Advocates for providing more online opportunities for those students and families who want the educational freedom to develop and grow outside of the public school building point to the potential cost savings if changes were made to the delivery methods and options were provided like we are seeing designed and administered now. However, that is what Dr. Dean calls “Education 3.0.”
“I think that is Education 3.0 and we are getting there but still a fair ways off. Students who were not in school would still have to be with someone if their parents were at work,” Dr. Dean said. “You can definitely achieve savings but I don’t necessarily see the expansion of distance learning happening because of that issue.”
Dean says he thinks most parents want their children to be exposed to the highest possible levels of content they can get.
“Unfortunately, it is hard to find a physics teacher for every school district or an abundance of coding or artificial intelligence instructors,” Dr. Dean said. “So when you have a demand for higher level learning and the supply can’t meet it, therein lies the value proposition for online courses. At least in the near term.”
Superintendent Rodolfich believes ensuring that the infrastructure to provide comprehensive online learning for every child in the State of Mississippi at home and in school would be a significantly higher cost and would paramount before the state is ready to embrace this on a larger scale.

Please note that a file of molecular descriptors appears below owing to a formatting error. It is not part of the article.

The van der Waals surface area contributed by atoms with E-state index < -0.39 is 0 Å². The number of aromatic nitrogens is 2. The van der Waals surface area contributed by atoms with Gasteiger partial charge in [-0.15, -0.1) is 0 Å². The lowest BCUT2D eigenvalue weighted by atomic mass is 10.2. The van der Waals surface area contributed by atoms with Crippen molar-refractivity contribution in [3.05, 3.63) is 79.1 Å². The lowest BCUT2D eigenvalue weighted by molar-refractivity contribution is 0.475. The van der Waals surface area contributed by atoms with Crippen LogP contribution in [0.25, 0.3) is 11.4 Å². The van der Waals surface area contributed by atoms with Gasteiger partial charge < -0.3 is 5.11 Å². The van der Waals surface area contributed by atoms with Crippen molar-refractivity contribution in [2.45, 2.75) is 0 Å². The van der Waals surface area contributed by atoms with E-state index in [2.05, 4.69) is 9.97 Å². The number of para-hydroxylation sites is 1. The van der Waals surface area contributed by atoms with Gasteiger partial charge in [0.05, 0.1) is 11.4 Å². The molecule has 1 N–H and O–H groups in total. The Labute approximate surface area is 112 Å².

“A greater challenge would be to deliver the appropriate inclusion and accommodations needed by exceptional children and English language students,” Rodolfich says. “This requires multiple checks and balances. Equal access must be present for every student. It is very difficult to replace a licensed, degreed, professional with an online platform when so many specialties are required to meet the local, state, and federal legal standards we are held accountable for achieving.”
As for easing the testing requirements in state and making that a permanent change, something a handful of lawmakers and parent advocates have repeatedly called for, Dr. Dean says that is a legislative issue as most tests are required by state and federal law.